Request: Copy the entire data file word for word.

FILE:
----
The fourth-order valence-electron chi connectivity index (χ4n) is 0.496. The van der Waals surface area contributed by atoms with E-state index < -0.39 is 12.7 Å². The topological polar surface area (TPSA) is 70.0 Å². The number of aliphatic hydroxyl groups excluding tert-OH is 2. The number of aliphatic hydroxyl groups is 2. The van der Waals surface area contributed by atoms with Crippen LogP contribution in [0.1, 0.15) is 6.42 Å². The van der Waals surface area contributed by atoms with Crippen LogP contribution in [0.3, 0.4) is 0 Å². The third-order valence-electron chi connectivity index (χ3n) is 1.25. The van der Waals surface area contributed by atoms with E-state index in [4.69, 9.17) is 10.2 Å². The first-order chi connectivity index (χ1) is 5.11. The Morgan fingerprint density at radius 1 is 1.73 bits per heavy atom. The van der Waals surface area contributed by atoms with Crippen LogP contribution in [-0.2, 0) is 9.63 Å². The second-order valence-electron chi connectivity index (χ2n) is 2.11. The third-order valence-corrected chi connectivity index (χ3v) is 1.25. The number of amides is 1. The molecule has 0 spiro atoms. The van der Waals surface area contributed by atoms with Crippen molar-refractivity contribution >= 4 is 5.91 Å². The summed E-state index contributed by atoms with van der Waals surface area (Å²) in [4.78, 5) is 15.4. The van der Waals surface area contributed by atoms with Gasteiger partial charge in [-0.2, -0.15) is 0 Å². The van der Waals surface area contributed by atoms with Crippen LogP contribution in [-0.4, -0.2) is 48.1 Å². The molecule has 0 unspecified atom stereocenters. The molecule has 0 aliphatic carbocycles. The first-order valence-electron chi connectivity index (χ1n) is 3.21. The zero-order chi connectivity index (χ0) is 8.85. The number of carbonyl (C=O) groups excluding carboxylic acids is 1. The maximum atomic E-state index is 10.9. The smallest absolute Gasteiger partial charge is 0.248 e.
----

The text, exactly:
The fourth-order valence-electron chi connectivity index (χ4n) is 0.496. The van der Waals surface area contributed by atoms with E-state index < -0.39 is 12.7 Å². The topological polar surface area (TPSA) is 70.0 Å². The number of aliphatic hydroxyl groups excluding tert-OH is 2. The number of aliphatic hydroxyl groups is 2. The van der Waals surface area contributed by atoms with Crippen LogP contribution in [0.1, 0.15) is 6.42 Å². The van der Waals surface area contributed by atoms with Crippen LogP contribution in [0.3, 0.4) is 0 Å². The third-order valence-electron chi connectivity index (χ3n) is 1.25. The van der Waals surface area contributed by atoms with E-state index in [4.69, 9.17) is 10.2 Å². The first-order chi connectivity index (χ1) is 5.11. The Morgan fingerprint density at radius 1 is 1.73 bits per heavy atom. The van der Waals surface area contributed by atoms with Crippen LogP contribution in [-0.2, 0) is 9.63 Å². The second-order valence-electron chi connectivity index (χ2n) is 2.11. The third-order valence-corrected chi connectivity index (χ3v) is 1.25. The number of amides is 1. The molecule has 0 spiro atoms. The van der Waals surface area contributed by atoms with Crippen molar-refractivity contribution >= 4 is 5.91 Å². The summed E-state index contributed by atoms with van der Waals surface area (Å²) in [4.78, 5) is 15.4. The van der Waals surface area contributed by atoms with Gasteiger partial charge in [-0.2, -0.15) is 0 Å². The van der Waals surface area contributed by atoms with Crippen LogP contribution in [-0.4, -0.2) is 48.1 Å². The molecule has 0 unspecified atom stereocenters. The molecule has 0 aliphatic carbocycles. The first-order valence-electron chi connectivity index (χ1n) is 3.21. The zero-order chi connectivity index (χ0) is 8.85. The number of carbonyl (C=O) groups excluding carboxylic acids is 1. The maximum atomic E-state index is 10.9. The smallest absolute Gasteiger partial charge is 0.248 e.